Therefore, don’t give up. Even if the Witness has an answer for everything you say, and your arguments appear to be having no effect, you may actually be making much more headway than you think. As long as a JW is willing to listen, there is reason to hope that what you are saying is having a good effect.
In fact, even when you have completely convinced the JW that the Watchtower Society is a false prophet, and he is absolutely certain that he now wants to stop following it and to become a follower of Jesus, he may still hesitate to admit this to you. Why? Because he or she may be faced with the problem of helping a marriage mate or close friends or relatives to reach the same conclusions. Any premature announcement could result in the elders disfellowshiping the Witness, cutting off communication with these loved ones and blocking efforts to help them.
Once he has become convinced that you are right and that his religion is wrong, a JW may be willing to confide in you, but only if absolutely convinced of your reliability in keeping the matter private—your willingness for him to become a secret disciple like Nicodemus or Joseph of Arimathea. This need for secrecy may continue for months or even years, while the Witness works at freeing loved ones he could not bear to leave behind.
In other situations a lack of progress in discussions with a Jehovah’s Witness may not be due to inadequacies in your presentation or the JW’s fear of admitting error. Sometimes the JW simply does not want to hear the truth, or, hearing it, does not want to receive it. People have free will and the ability to make choices. Of the thousands in Galilee, Judea, and Samaria who heard Jesus preach in person, how many became his disciples? How many ignored the message, or even became angry and hated him? So, can we expect to have better results than Jesus did? The fault may not lie with our message, but rather with hearers who have closed their ears and their hearts.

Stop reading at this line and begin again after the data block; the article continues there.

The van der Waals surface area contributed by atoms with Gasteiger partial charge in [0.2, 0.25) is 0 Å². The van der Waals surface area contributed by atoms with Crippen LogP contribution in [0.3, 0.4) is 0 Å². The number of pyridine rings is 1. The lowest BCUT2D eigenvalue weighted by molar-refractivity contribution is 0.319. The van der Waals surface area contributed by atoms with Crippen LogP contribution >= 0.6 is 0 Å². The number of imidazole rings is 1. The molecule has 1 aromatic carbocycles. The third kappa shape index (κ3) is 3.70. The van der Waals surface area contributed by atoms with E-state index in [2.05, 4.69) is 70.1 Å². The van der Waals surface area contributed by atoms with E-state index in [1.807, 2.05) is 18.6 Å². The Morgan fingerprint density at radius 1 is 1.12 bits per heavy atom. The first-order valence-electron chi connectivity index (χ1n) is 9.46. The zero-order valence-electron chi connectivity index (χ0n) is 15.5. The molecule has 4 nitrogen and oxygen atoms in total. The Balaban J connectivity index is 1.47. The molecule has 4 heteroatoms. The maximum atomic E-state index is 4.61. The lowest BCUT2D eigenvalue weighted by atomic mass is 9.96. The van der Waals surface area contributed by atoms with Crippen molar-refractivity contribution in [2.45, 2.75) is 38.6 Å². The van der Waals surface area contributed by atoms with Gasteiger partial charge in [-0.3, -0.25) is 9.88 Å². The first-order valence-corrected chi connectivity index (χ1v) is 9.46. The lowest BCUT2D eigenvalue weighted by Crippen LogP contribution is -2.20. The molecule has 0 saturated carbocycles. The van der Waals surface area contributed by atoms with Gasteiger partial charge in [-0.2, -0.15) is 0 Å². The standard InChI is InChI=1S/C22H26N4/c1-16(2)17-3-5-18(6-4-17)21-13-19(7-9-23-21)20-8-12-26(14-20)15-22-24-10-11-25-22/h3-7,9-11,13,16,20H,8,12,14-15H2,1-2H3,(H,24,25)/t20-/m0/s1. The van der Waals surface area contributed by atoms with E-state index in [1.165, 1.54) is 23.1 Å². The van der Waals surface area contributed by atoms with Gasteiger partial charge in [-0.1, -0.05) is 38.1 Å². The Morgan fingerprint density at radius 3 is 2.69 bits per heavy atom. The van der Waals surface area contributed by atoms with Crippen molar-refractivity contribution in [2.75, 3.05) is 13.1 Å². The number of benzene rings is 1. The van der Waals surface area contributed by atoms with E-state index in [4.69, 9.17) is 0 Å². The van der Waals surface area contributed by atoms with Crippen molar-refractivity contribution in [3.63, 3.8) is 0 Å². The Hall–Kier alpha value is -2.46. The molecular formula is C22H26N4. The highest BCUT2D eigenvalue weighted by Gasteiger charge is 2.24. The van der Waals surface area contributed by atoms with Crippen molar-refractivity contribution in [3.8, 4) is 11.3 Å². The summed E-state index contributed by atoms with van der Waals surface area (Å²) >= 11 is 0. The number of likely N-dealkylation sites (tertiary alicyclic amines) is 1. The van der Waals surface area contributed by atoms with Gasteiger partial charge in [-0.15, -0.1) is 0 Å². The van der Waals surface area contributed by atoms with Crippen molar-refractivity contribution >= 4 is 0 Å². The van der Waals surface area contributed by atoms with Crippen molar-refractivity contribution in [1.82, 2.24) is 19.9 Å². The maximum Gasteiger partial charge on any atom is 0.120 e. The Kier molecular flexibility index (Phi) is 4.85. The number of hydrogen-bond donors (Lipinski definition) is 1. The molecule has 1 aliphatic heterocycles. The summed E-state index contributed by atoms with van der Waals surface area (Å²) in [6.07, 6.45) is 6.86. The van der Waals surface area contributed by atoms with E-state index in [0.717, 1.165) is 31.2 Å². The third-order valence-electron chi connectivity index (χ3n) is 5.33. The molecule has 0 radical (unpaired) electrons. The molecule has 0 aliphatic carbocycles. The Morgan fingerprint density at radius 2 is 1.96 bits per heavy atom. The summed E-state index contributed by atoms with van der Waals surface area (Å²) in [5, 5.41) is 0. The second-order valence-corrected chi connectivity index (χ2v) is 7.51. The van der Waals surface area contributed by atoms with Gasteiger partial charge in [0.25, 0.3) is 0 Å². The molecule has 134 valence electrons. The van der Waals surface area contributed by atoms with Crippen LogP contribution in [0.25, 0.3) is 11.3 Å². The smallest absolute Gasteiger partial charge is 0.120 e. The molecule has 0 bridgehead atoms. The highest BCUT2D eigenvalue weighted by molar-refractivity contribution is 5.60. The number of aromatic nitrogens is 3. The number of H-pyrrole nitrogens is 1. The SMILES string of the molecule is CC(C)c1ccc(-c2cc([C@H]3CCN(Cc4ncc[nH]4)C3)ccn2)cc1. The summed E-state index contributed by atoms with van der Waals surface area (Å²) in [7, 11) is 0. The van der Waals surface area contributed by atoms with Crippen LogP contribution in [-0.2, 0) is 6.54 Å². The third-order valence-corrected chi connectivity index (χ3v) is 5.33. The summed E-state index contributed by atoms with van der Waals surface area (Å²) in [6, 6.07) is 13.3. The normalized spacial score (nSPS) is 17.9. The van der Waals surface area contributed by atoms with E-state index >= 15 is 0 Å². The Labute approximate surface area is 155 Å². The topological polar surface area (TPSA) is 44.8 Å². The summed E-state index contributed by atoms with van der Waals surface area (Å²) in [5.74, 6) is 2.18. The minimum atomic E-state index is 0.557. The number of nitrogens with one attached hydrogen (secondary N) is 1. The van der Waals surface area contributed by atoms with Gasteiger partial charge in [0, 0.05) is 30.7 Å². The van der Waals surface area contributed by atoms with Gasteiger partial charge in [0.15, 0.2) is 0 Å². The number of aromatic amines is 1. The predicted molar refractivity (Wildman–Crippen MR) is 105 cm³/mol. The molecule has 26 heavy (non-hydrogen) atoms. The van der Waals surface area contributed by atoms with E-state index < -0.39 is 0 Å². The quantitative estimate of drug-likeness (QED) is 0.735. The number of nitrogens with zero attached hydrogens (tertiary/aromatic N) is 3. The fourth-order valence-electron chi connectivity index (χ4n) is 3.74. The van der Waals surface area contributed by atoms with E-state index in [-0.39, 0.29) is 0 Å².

Christ knew who would respond to his message and who would not, because he could read their hearts. Since we cannot do that, we should keep trying. If you have been skipping essential steps in reasoning with JWs, go back to the beginning and start over. My book How to Rescue Your Loved One from the Watchtower will help you to polish up your strategy and techniques and will give you material to use in undermining the sect’s authority (step #1, and my other book Jehovah’s Witnesses Answered Verse by Verse will help you untangle twisted reasonings (step #2. As long as the JW is willing to listen, it is a matter of patience and perseverance on your part.
Don’t be discouraged by an apparent lack of progress. Breaking through to a Jehovah’s Witness is like tunneling through a mountain. There is no visible indication that the tunnel has almost broken through—just the same pitch black darkness until suddenly you break through into the light of day.
The Lord knows who will eventually respond and who will not. We continue His work of sowing seed on all sorts of soil, cultivating it to the best of our ability. And, especially as regards witnessing to Jehovah’s Witnesses, the words of Ecclesiastes 11:6 apply:
“In the morning sow thy seed, and in the evening withhold not thine hand: for thou knowest not whether shall prosper, either this or that, or whether they both shall be alike good.”
The JW who begins questioning and thirsting for truth may be forced to keep quiet about it for a while, and may not be able to encourage you with signs of progress, but when the time is ripe you will hear him praise the Lord!
© 2010, Matt. All rights reserved.
Leave a Reply
|© 2006 - 2014 LearnTheology.com, Arminian.com and Cwebpro.com|